HOW adaptation CAN work

Sometimes people need engineering urgently.

As the Himalayan glaciers melt, huge lakes of meltwater form in narrow valleys behind often flimsy natural dams made of debris. As the lakes fill, they can become unstable and eventually the dams break, unleashing a wave of water down the valley.

Bhutan has more than 2,000 glacial lakes, of which 24 have been identified as candidates at risk of causing sudden floods.

It needs engineers to assess the lakes and drain them before disaster strikes.

People need early warning & help preparing for disaster

Rising sea levels leave coastal zones ever more vulnerable to high tides and storms that can wash away whole communities.

Bangladesh lost 138,000 people in a cyclone in 1991. Since then, it has done a lot to make its citizens safe by building flood shelters on top of dykes. What it now needs is better cyclone warning systems so that people know when to head for the shelters.

People need good & applicable science

As climate changes, tens of millions of subsistence farmers will need new seeds so that they can resist higher temperatures and longer droughts. Parts of southern Africa already face reductions in crop yields of 30% or more, unless their crops are made more drought tolerant and thus climate proof.

As diseases spread with climate change, new vaccination programmes will also be needed for farm animals as well as humans.

Ecosystem-based adaptation

Often what is most needed is the protection of ecosystems that buffer climate change and its effects. Nature provides many ecosystem services for us. Using nature is often the cheapest way to protect coasts from storms and rising tides.

For 15 years now, Vietnamese communities organized by local chapters of the Red Cross Association have been planting mangrove forests on shores most vulnerable to typhoons. Mangroves break up waves and absorb storm energy. In 2000, when typhoon Wukong hit, areas that had been planted remained safe, while neighbouring provinces suffered badly, with broken houses and dead bodies littering the shoreline. So far, 12,000 hectares have been planted at a cost of about US$1 million, SAVING an estimated US$7 million in bills for maintaining dykes.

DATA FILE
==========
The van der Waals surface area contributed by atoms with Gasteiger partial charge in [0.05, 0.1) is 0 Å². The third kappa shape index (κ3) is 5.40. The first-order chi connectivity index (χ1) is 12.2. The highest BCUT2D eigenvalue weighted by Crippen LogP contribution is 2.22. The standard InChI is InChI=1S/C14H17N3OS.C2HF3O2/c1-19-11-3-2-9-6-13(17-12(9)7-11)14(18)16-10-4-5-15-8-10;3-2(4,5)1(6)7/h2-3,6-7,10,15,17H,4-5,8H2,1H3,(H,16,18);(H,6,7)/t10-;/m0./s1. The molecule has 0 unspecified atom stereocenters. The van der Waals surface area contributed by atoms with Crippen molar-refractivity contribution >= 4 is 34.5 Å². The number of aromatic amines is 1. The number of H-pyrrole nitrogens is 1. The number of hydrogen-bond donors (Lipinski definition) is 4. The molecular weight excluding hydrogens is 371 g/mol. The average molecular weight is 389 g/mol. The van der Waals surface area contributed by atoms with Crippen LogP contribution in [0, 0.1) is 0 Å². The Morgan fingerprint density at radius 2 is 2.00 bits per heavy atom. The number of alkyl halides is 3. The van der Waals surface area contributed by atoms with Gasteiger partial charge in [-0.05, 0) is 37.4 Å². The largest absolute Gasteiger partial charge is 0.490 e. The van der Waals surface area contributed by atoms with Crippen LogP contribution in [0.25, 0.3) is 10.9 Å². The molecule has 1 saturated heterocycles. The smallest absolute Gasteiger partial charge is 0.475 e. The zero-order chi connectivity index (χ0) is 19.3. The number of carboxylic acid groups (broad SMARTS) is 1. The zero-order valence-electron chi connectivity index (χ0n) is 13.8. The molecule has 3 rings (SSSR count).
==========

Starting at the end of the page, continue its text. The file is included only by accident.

Inland, rainforests stabilize soils, protecting against lethal landslides after storms. They also stabilize river flows, generate rain and protect against droughts.

Brazilian agriculture and rainforests are often seen as competing for land. But the farms need the rainforests, because they provide the rain on which the farms depend. Remove the forests and everything will turn to wasteland.

WWF says nations need to make a special effort to maximize the benefits of ecosystem-based adaptation. It will probably deliver the best value for  money.

Protecting this natural infrastructure is at least as important as maintaining infrastructure like roads and coastlines.

I can still hear the loud roar that came before the waters from Dig Tsho lake crashed past my home. The lake filled with water from a melting glacier and it suddenly burst. I was just a teenager then. We watched as the water mangled 14 suspension bridges and damaged many of our homes and businesses. 5 people died in our village. Today I rely on income from tourists who come to my lodge. I doubt that my family would be able to recover from another flood.

Ang Maya Sherpa, Nepal

The Gokyo wetlands are threatened by pollution and the potential danger of glacial lake outburst floods caused in part by global warming. Gokyo Lake, Nepal.